Written by: Matt Patti | February 20th, 2020
The Call of the Wild (Chris Sanders, 2020) 2½ out of 4 stars.
I read Jack London’s acclaimed novel The Call of the Wild back in middle school and remember it as an interesting, heartwarming book without remembering too many details of the plot. What I do recall, however, is that many different events happened in the book and it was a very long journey. Even though the book isn’t very long, page-wise, it took me a while to read it, as it was a tale of large scope told over a long period of time. I was naturally excited to see this film adaptation due to my fond nostalgic memories of reading this as a kid. However, I was a bit concerned about how they would fit so much information into a 1-hour-and-40-minute film.
The Call of the Wild takes place in the wild Alaskan Yukon of the 1890s. We follow Buck, a large but loveable St. Bernard who is kidnapped from his California home and taken to the Yukon to be sold, the territory bustling with activity due to the discovery of gold. Buck soon finds himself a member of a sled-dog team and has to learn how to adapt to the cold, harsh environment to survive. He also meets old-timer John Thornton (Harrison Ford, Blade Runner 2049), who takes a special interest in this very special dog.
Throughout the first 30-40 minutes of the film, my fears about cramming in too much material in a short amount of time came true. Buck’s journey is told at a breakneck pace with a bit too much narration (complete with quotes from the book), not giving the audience enough time to digest where Buck is and what he is doing. It is an entertaining and brisk start, but one that doesn’t give us enough time to catch our breath, and is overloaded with exposition. Events are glossed over and obstacles are a bit too easy for Buck to overcome, which is surely done to keep the film moving. Fortunately, the film slows down midway through the second act, and that’s when it becomes a much more enjoyable, interesting story. Harrison Ford delivers a heartfelt performance as Thornton and is great in every second he’s on screen, which unfortunately isn’t as much as I’d have liked it to be.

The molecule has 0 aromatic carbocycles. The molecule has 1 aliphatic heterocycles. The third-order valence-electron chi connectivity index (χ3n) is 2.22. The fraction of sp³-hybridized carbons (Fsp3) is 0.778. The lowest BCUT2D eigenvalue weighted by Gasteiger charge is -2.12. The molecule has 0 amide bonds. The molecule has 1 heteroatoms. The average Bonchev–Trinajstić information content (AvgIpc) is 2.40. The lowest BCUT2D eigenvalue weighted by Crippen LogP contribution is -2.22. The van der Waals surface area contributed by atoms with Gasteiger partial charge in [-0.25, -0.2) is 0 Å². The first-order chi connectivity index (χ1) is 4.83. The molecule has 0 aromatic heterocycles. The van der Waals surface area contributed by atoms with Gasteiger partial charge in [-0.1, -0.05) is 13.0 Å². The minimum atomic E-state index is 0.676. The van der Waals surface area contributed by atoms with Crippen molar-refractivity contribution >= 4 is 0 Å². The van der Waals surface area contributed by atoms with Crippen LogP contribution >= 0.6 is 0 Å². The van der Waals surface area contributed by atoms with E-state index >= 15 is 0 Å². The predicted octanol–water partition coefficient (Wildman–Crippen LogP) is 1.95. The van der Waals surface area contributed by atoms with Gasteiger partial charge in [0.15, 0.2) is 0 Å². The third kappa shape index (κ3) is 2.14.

The technical elements of The Call of the Wild are much more impressive than I imagined. Each dog and animal is animated in such great detail as to give a very realistic appearance, yet still retain emotional facial expressions on their faces. The scenery of the Alaskan Yukon is superbly well done, with the mountains, ice, rivers and caves looking majestic in both intimate close-ups and stunning wide shots. The score is also very well done, adding a sense of adventure as well as some deep, emotional pieces.
Overall, even though the movie brushes past so much in its first act through to the middle of the second act, The Call of the Wild still manages to be a touching and intriguing film that captures much of the book’s spirit and adds in amazing visuals and technical work. I only wish the film were longer, which I don’t say about many films, so that the details of the first act could be drawn out a bit and we wouldn’t be rushing through things. The filmmakers certainly could have made it over two hours, but chose to stick to its 100 minute runtime. I feel like there’s a better version of this film left somewhere on the cutting-room floor. Still, this heartwarming and entertaining story should please most audiences, even if it left this writer wanting a bit more.